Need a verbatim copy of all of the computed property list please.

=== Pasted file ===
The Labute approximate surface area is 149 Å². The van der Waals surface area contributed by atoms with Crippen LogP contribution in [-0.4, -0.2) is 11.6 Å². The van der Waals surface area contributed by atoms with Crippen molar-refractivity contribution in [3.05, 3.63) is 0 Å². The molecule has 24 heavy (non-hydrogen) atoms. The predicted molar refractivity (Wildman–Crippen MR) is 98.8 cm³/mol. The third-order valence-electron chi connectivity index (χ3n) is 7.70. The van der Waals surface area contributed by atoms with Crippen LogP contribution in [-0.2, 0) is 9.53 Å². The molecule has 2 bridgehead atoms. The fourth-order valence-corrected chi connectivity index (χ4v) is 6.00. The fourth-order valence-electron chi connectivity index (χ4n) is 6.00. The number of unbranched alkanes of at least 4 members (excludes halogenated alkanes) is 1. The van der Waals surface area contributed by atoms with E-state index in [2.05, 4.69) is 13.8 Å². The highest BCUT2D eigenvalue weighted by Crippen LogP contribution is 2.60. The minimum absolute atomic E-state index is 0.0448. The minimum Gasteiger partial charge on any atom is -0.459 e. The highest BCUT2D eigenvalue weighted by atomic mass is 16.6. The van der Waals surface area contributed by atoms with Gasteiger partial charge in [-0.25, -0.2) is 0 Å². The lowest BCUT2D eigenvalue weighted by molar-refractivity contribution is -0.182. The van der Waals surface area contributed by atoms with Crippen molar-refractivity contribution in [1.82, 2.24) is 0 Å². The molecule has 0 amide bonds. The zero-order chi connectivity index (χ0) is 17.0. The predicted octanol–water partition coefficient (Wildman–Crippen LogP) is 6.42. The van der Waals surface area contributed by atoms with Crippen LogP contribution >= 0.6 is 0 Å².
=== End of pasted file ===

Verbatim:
The Labute approximate surface area is 149 Å². The van der Waals surface area contributed by atoms with Crippen LogP contribution in [-0.4, -0.2) is 11.6 Å². The van der Waals surface area contributed by atoms with Crippen molar-refractivity contribution in [3.05, 3.63) is 0 Å². The molecule has 24 heavy (non-hydrogen) atoms. The predicted molar refractivity (Wildman–Crippen MR) is 98.8 cm³/mol. The third-order valence-electron chi connectivity index (χ3n) is 7.70. The van der Waals surface area contributed by atoms with Crippen LogP contribution in [-0.2, 0) is 9.53 Å². The molecule has 2 bridgehead atoms. The fourth-order valence-corrected chi connectivity index (χ4v) is 6.00. The fourth-order valence-electron chi connectivity index (χ4n) is 6.00. The number of unbranched alkanes of at least 4 members (excludes halogenated alkanes) is 1. The van der Waals surface area contributed by atoms with E-state index in [2.05, 4.69) is 13.8 Å². The highest BCUT2D eigenvalue weighted by Crippen LogP contribution is 2.60. The minimum absolute atomic E-state index is 0.0448. The minimum Gasteiger partial charge on any atom is -0.459 e. The highest BCUT2D eigenvalue weighted by atomic mass is 16.6. The van der Waals surface area contributed by atoms with Gasteiger partial charge in [-0.25, -0.2) is 0 Å². The lowest BCUT2D eigenvalue weighted by molar-refractivity contribution is -0.182. The van der Waals surface area contributed by atoms with Crippen molar-refractivity contribution in [1.82, 2.24) is 0 Å². The molecule has 0 amide bonds. The zero-order chi connectivity index (χ0) is 17.0. The predicted octanol–water partition coefficient (Wildman–Crippen LogP) is 6.42. The van der Waals surface area contributed by atoms with Crippen LogP contribution >= 0.6 is 0 Å².